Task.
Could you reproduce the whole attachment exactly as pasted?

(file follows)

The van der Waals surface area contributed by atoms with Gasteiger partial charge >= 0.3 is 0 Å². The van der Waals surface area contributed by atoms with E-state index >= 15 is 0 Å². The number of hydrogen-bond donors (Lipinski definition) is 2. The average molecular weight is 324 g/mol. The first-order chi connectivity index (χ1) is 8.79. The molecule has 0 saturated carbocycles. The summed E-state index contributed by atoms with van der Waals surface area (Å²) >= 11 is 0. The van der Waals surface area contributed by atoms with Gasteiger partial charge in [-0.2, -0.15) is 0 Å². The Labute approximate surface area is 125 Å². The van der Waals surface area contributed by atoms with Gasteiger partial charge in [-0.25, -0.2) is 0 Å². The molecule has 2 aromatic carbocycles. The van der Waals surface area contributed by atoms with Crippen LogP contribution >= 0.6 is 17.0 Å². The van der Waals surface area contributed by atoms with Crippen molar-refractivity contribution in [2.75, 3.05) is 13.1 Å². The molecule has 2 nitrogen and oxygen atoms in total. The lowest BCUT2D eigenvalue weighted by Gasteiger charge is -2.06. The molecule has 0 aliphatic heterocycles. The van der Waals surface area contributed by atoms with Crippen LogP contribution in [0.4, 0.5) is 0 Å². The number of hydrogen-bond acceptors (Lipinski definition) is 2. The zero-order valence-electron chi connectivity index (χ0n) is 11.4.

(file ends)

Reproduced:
The van der Waals surface area contributed by atoms with Gasteiger partial charge >= 0.3 is 0 Å². The van der Waals surface area contributed by atoms with E-state index >= 15 is 0 Å². The number of hydrogen-bond donors (Lipinski definition) is 2. The average molecular weight is 324 g/mol. The first-order chi connectivity index (χ1) is 8.79. The molecule has 0 saturated carbocycles. The summed E-state index contributed by atoms with van der Waals surface area (Å²) >= 11 is 0. The van der Waals surface area contributed by atoms with Gasteiger partial charge in [-0.2, -0.15) is 0 Å². The Labute approximate surface area is 125 Å². The van der Waals surface area contributed by atoms with Gasteiger partial charge in [-0.25, -0.2) is 0 Å². The molecule has 2 aromatic carbocycles. The van der Waals surface area contributed by atoms with Crippen LogP contribution >= 0.6 is 17.0 Å². The van der Waals surface area contributed by atoms with Crippen molar-refractivity contribution in [2.75, 3.05) is 13.1 Å². The molecule has 2 nitrogen and oxygen atoms in total. The lowest BCUT2D eigenvalue weighted by Gasteiger charge is -2.06. The molecule has 0 aliphatic heterocycles. The van der Waals surface area contributed by atoms with Crippen LogP contribution in [0.4, 0.5) is 0 Å². The number of hydrogen-bond acceptors (Lipinski definition) is 2. The zero-order valence-electron chi connectivity index (χ0n) is 11.4.